1 Tetralogy of Fallot is the most common form of cyanotic heart disease, typically surgically corrected in early
2 infancy. However, a majority of survivors with repaired Tetralogy of Fallot (rTOF) will suffer from long-standing
3 pulmonary insufficiency, right ventricular (RV) enlargement, and require pulmonary valve replacement (PVR)
4 as a teenager or young adult. The timing of the procedure has been historically determined by cardiac
5 magnetic resonance imaging (cMRI). However, the timing of PVR is controversial, as there are variable CMR
6 criteria for PVR, valve replacements have limited durability, and there is no method to determine the
7 hemodynamic benefit of PVR. Computational fluid dynamics (CFD) simulation is key to this dilemma, as CFD
8 been used to simulate and guide other forms of congenital heart surgery.
9 The overall objective of the proposed research is to create a simulation of abnormal flow in rTOF patients using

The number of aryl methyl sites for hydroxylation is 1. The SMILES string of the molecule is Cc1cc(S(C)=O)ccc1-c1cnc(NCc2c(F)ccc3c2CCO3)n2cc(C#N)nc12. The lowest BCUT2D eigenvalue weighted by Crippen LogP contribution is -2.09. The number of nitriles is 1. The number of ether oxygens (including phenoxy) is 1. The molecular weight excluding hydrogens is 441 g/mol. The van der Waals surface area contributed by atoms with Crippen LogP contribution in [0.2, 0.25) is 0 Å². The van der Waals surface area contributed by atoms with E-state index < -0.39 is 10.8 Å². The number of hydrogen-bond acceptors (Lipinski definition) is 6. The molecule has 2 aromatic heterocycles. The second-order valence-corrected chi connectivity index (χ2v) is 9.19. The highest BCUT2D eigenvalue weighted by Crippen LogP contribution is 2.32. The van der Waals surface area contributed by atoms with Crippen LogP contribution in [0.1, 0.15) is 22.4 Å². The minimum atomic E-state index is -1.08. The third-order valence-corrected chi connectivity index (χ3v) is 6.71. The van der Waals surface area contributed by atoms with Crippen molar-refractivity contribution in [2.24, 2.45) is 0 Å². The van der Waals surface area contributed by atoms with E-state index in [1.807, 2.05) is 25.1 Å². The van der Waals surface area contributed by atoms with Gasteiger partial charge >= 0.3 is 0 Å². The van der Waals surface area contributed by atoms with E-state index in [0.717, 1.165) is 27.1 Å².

10 cMRI data. We hypothesize that we can detect important flow abnormalities in rTOF patients, prior to PVR,
11 through our unique CFD solver using cMRI data. When compared to other forms of CFD, our method is
12 unique as it simulates flow inside a moving RV and relies only on cMRI data. We plan on addressing our
13 hypothesis by using cMRI data to create comprehensive simulations of 50 rTOF patients.
14 The specific objectives of this application include: 1) To reconstruct RV wall motion with cMRI data, 2) To
15 simulate RV intracardiac flow in a cohort of rTOF patients, 3) To validate CFD solver results with in-vivo cMRI
16 measurements in the form of three-dimensional velocity-encoded phase contrast (4D flow).
17 The results from this work will validate our fully developed, comprehensive CFD solver of RV flow in rTOF
18 patients. Future work would utilize this solver to develop a prediction model for PVR. With the increasing use of
19 PVR and growing adult population of rTOF, this work will have significant impact on their overall care, providing
20 clinicians with flow biomarkers that may predict the benefit of PVR and guide therapy.